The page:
I’ve never been a huge fan of testing. My husband, who is diabetic, has to do it all the time. Several times a day he pricks holes in his fingers, checking his blood sugar levels. It’s a way of life. I’ve had my share of blood tests, but nothing in comparison to him. There have been few times in my life when I have been ruled by the phlebotomist.
Those times have been most recently characterised by fear and uncertainty, I have to admit; fear of what the results might mean. The tests never had any significance the first time round. Back then, when I was expecting baby number one, I submitted my innocent arm without a second thought. I had no idea what a ‘high risk’ verdict might be, or of how I would feel about the prospect.
After Sam was born, and Down Syndrome was diagnosed, the pair of us, daddy and mummy, came under considerable pressure to undergo all possible tests. Why wouldn’t we, after all? Why would we want to risk going through the same trauma, the same heartache, if there was a way of avoiding it?
If we could only test the chromosomal makeup of our children before they arrived then we could save ourselves an enormous amount of trouble. Couldn’t we? I mean, they’d never disappoint us by dyeing their hair, getting themselves pierced, doing badly at school, would they? They’d always stay in some sort of state of perfection, never needing glasses or hearing tests or fillings, wouldn’t they?
They’d never break their legs, or bump their heads, or develop life limiting diseases. They’d never get involved with people who don’t love them, stay out too late, or puke all over the floor because they drank too much cider. They’d like the same music we do, dress in clothes we approve of, get the right hairstyle, eat the wholemeal sandwiches and the salad, drink the water.
And then we could be sure that they’d all progress nicely through the system. They’d all travel up the Straight Line of Progress, never deviating from the norm, rubber stamped with acceptability from the moment they entered the world. They’d never need new school shoes in the half term before the end of the year. They’d never make a hole in their trousers in the first week of term. They’d do as they were told when we wanted them to and not after ten minutes of nagging.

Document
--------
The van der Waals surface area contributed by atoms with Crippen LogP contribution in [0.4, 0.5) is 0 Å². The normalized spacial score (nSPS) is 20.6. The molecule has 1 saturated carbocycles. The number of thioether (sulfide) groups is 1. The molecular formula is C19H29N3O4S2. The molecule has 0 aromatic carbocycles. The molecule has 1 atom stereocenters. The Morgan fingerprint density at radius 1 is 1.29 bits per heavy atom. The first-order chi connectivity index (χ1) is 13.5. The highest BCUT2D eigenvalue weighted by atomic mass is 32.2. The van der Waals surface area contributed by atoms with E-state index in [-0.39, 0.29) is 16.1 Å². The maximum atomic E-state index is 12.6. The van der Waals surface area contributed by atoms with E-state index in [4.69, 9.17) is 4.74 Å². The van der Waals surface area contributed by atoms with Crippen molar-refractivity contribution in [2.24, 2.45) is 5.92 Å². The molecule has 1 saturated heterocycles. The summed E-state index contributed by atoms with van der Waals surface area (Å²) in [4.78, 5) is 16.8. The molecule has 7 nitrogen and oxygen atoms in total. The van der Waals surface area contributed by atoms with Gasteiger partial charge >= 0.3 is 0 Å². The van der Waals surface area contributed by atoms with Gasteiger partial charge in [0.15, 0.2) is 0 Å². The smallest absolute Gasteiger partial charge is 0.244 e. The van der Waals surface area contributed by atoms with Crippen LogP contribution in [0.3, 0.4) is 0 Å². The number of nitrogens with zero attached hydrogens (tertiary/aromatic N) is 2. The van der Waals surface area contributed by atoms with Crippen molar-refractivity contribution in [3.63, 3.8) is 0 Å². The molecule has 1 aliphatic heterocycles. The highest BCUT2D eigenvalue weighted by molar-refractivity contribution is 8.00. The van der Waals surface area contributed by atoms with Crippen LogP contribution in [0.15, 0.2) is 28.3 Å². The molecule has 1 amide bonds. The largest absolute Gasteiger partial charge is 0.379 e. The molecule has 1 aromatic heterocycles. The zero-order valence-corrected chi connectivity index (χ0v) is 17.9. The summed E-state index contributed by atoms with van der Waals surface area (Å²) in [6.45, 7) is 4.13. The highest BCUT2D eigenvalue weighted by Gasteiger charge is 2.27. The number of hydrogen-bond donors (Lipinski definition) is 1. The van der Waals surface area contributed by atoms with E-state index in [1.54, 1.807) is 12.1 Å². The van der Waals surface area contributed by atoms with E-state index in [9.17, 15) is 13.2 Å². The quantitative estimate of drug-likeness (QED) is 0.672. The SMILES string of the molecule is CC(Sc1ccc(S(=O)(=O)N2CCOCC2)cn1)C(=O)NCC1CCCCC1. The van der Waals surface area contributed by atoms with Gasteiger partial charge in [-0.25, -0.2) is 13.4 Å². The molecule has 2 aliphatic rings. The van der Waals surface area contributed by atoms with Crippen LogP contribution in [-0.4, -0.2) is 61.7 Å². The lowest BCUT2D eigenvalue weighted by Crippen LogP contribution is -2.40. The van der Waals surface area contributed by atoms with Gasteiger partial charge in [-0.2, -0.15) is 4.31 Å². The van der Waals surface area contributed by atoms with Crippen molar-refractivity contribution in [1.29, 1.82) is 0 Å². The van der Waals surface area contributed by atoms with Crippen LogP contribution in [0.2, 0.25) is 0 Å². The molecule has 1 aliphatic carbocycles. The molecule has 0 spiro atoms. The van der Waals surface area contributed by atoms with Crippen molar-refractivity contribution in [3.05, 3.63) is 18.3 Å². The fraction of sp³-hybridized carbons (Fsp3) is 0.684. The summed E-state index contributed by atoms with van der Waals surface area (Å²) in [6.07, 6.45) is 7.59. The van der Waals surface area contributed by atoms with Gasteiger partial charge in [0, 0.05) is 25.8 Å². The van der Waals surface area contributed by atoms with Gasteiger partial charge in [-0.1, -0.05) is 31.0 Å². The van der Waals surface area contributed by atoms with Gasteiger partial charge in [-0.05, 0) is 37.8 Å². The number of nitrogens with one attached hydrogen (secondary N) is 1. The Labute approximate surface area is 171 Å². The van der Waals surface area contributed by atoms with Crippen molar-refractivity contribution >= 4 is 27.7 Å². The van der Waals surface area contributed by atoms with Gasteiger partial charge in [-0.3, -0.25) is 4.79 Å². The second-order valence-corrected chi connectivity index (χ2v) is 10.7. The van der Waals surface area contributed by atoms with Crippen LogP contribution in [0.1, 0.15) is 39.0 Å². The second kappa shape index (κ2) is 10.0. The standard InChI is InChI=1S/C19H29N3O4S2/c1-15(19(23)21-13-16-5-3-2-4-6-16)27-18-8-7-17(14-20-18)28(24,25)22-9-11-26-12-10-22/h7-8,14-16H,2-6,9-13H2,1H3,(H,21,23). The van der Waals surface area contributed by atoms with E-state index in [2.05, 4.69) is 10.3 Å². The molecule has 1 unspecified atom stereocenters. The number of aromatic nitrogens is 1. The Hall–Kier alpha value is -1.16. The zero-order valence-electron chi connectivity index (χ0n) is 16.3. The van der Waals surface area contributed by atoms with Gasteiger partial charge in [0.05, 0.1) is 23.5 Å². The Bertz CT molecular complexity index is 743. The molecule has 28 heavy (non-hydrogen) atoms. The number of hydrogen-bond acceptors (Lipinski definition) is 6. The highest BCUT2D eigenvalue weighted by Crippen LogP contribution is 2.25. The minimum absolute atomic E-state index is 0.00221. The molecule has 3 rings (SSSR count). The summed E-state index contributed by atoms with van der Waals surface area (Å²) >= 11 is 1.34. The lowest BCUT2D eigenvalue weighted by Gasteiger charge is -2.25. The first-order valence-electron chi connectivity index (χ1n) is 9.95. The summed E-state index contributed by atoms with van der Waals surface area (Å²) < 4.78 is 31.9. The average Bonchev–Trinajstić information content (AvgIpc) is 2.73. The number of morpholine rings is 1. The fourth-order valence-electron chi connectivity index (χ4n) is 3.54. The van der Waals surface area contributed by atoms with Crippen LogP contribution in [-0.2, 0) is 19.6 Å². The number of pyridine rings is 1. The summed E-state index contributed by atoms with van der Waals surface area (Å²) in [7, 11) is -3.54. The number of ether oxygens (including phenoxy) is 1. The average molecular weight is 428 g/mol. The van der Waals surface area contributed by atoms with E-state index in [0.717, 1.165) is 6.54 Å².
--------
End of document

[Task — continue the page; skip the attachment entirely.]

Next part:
They’d never develop that annoying little habit of having a will of their own, a different agenda. They’d never confound us by finding the strangest things interesting. Digging. Little bits of ribbon. They’d eat up the tea we had lovingly provided for them. Frankly, adult life would be an awful lot easier if no-one ever told them about the word, ‘no’.
All we’d need to do, then, is carry on with our obsessive testing and checking for normal progress. Because they all come out the same, don’t they? And we have such control over how or when they develop and what they learn, don’t we?
And when they don’t perform the way we think they should we are ready with our labels. Because if we’re giving them A, B and C and they’re not getting to D there must be something wrong with them, mustn’t there? If we stick a label on them we can categorise to our hearts’ content, check and tick off a whole new set of measures, and if they don’t live up to them we can hardly be blamed, can we?
But really, we’d rather they all stuck to the picture perfect plan for childhood. We’d rather they trotted off to school as soon as they were four, bright eyed and ready to learn, so that we could hurry back on with our own lives, pay our mortgages. We’d rather they absorbed the lessons we planned to teach them, so that then we’d be able to prove what outstanding teachers we were. And continue to pay our mortgages.
Because then we’d be able to boast about what wonderful adults we were, parents and teachers, with our perfectly sleeping babes, our children who learn to read in the prescribed way, at the prescribed time. We’d look at each other and smile in self-satisfaction at ten-out-of-tens, top-of-the-classes, exceeding all sorts of expectations. We’d be able to congratulate each other and bask in the reflected glory of our progeny.
This post is now part of this month’s #blogsynchproject. Thanks, @edutronic_net
8 thoughts on “Out of the Ordinary”
Reblogged this on Primary Blogging.
Reblogged this on SENBlogger.
Yeah….This is one of the subjects I try to tackle with fiction. I daren’t even call it science-fiction as it is so close to our current path…
It’s very hard to be counter-culture, but our compulsion to grade and test and categorise people is, to me, way out of hand 😦
The longer I tread the path, the more I want to remove myself & my ‘typically’ developing child from the circus of conformity! Having another child who has an assortment of labels & an ability to be atypical in the most endearing & infuriating ways equally, I feel like I’ve been spared being sucked into that factory line of parental expectation. And I think (hope, believe) this will enrich the lives of everyone in our family.
Reblogged this on includedbygrace and commented:
Society, medicine, education puts so much pressure on us to get rid, label and separate anything different from the ‘norm’. Who the hell made up this ‘norm’ anyway. Certainly not the author and creator of all things and all people. God forgive us. Thank you Nancy Gedge for this post I share with you here.